Step 2: Evaluate, Fix & Iterate

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You did it! You launched your first product (or service, or other revenue channel). Congratulations. We hope you’ve taken some time to appreciate that you accomplished something very few people ever have the courage or work ethic to pull off.

Now it’s time to evaluate the results of your product sales so far, and to look at the future prospects to help you decide what to do next.

Make sure you have at least completed all of your planned launch activities before continuing here.

There are three possible scenarios here:

1). You have made zero sales of your product so far.

2). You have made one or more sales, but the revenue is not above your “ramen profitable” threshold yet (or you’re at ramen profitable but don’t feel the revenue is stable enough to grow).

3). You have already earned enough revenue to support yourself at a basic level and feel confident that you can grow the business further.

If you’re in the third camp, nice work! You have proven your hypothesis about your customers’ needs, you’ve built a product they want, and you’ve figured out how to reach enough of them. You can now move on to the next stage: Growth. In that stage, we’ll help you turn this MVP into a full-fledged product and sustainable business.

If you’re in the first or second camps, we’re now going to evaluate your situation and help you make a plan for getting to the growth stage.


When your product doesn’t sell, there are only three things that could be wrong:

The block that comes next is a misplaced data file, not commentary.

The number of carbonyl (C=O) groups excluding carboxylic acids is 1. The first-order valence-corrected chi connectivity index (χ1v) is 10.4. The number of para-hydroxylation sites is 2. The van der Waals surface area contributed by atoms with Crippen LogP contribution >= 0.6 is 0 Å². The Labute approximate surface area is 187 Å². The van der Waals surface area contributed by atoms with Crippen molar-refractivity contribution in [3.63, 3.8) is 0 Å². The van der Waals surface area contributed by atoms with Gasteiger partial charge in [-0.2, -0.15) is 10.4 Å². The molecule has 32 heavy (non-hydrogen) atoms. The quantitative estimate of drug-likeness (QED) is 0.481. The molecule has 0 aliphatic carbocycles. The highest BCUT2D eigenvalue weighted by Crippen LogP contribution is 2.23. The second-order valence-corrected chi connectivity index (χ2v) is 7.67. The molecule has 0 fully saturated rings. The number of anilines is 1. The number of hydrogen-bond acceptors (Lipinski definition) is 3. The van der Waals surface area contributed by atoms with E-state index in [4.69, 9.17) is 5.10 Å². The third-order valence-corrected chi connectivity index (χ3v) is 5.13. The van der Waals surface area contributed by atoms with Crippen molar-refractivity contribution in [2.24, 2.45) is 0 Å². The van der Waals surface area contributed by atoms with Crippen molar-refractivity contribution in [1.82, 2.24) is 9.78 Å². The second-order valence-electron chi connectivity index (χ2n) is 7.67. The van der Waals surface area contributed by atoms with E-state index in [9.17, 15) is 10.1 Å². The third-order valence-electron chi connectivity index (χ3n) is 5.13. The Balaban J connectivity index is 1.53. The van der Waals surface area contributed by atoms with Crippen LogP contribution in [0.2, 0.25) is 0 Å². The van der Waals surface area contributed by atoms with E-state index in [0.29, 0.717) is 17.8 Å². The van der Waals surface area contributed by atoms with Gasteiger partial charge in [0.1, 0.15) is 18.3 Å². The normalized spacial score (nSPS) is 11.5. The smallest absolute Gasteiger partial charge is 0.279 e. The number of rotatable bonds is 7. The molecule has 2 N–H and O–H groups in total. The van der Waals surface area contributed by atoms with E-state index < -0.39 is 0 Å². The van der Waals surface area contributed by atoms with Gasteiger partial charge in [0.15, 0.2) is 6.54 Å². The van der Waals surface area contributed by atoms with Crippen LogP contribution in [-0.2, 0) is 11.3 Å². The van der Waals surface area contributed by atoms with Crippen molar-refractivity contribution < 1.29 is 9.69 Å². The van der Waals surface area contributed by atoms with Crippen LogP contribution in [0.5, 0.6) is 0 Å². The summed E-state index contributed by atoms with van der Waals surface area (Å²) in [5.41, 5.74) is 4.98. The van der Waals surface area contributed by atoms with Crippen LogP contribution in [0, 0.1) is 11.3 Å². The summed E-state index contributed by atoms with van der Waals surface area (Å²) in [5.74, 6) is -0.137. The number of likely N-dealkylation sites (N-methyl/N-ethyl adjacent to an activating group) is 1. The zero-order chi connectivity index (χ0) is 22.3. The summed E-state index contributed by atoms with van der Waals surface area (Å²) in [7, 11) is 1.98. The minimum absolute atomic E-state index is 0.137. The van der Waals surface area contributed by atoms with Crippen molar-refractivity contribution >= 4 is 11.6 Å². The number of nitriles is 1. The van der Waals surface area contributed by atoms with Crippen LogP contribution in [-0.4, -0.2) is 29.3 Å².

1. You failed to identify a strong enough customer desire.
  2. You haven’t reached enough potential customers, or there are not enough people in your target market.
  3. Your product isn’t attractive to your potential customers.

To improve your sales and graduate to the growth stage, we need to evaluate, fix and iterate. You could be facing one, two or three of the issues above.

Conversion Rate

The first step in evaluation is gathering data. You need both qualitative and quantitative data.

Open up whatever analytics software you’re using (like Google Analytics), along with your sales data from your shopping cart or payment processor. Try to answer the following questions:

  • How many people have visited your product’s sales page?
  • How many sales have you made (during the same period)?

Divide the sales by the number of visitors, and you’ll get your conversion rate. For example, if you had one sale and 100 visitors, your conversion rate would be 1%.

Now, there is no such thing as a “good conversion rate.” Every product is different. We’re only looking at this to help understand whether your problem lies in #1, #2 or #3 above.

For products or services priced under $1,000:

  • If the total number of people who have visited your sales page is less than 400, you need to reach more potential customers before you can get an accurate picture of how attractive your product is.
  • If you cannot get 400 people to visit your sales page, despite significant marketing efforts, you likely haven’t identified a strong enough customer problem, need or desire.
  • If 400 or more people have visited your sales page, and your conversion rate is less than 1 out of 200, you are either reaching the wrong customers, or your product isn’t attractive enough to your potential customers.
  • If 400 or more people have visited your sales page, and your conversion rate is 1 out of 200 or more (0.5% or greater), you’re in good shape, but you likely need to both improve your product and attract more potential customers.

For products or services priced over $1,000: